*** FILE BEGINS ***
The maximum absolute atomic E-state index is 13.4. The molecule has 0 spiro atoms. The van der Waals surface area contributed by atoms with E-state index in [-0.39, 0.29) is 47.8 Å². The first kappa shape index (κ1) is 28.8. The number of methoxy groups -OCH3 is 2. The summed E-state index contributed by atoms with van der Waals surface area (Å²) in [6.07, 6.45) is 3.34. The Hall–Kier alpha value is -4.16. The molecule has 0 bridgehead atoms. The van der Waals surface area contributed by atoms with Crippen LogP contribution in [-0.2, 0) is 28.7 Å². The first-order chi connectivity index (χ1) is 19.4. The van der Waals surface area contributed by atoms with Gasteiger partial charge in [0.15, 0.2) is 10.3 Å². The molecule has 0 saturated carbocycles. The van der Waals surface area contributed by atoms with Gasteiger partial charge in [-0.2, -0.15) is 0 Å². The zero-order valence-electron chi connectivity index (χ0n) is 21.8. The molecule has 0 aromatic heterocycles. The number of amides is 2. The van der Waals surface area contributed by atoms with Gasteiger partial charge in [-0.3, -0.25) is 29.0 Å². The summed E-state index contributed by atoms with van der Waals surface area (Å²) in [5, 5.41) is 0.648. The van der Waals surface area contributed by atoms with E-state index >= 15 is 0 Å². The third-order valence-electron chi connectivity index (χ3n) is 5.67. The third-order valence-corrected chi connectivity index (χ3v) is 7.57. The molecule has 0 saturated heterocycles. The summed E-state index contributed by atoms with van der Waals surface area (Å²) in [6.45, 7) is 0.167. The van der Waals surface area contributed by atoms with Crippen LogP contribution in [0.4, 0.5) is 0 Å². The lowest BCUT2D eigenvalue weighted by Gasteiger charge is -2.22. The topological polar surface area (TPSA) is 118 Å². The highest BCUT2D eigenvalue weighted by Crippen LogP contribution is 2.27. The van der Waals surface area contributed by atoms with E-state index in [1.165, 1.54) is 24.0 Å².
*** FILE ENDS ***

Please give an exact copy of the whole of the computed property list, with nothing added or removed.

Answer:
The maximum absolute atomic E-state index is 13.4. The molecule has 0 spiro atoms. The van der Waals surface area contributed by atoms with E-state index in [-0.39, 0.29) is 47.8 Å². The first kappa shape index (κ1) is 28.8. The number of methoxy groups -OCH3 is 2. The summed E-state index contributed by atoms with van der Waals surface area (Å²) in [6.07, 6.45) is 3.34. The Hall–Kier alpha value is -4.16. The molecule has 0 bridgehead atoms. The van der Waals surface area contributed by atoms with Crippen LogP contribution in [-0.2, 0) is 28.7 Å². The first-order chi connectivity index (χ1) is 19.4. The van der Waals surface area contributed by atoms with Gasteiger partial charge in [0.15, 0.2) is 10.3 Å². The molecule has 0 saturated carbocycles. The van der Waals surface area contributed by atoms with Gasteiger partial charge in [-0.2, -0.15) is 0 Å². The zero-order valence-electron chi connectivity index (χ0n) is 21.8. The molecule has 0 aromatic heterocycles. The number of amides is 2. The van der Waals surface area contributed by atoms with Gasteiger partial charge in [-0.3, -0.25) is 29.0 Å². The summed E-state index contributed by atoms with van der Waals surface area (Å²) in [5, 5.41) is 0.648. The van der Waals surface area contributed by atoms with E-state index >= 15 is 0 Å². The third-order valence-electron chi connectivity index (χ3n) is 5.67. The third-order valence-corrected chi connectivity index (χ3v) is 7.57. The molecule has 0 saturated heterocycles. The summed E-state index contributed by atoms with van der Waals surface area (Å²) in [6.45, 7) is 0.167. The van der Waals surface area contributed by atoms with Crippen LogP contribution in [0.4, 0.5) is 0 Å². The lowest BCUT2D eigenvalue weighted by Gasteiger charge is -2.22. The topological polar surface area (TPSA) is 118 Å². The highest BCUT2D eigenvalue weighted by Crippen LogP contribution is 2.27. The van der Waals surface area contributed by atoms with E-state index in [1.165, 1.54) is 24.0 Å².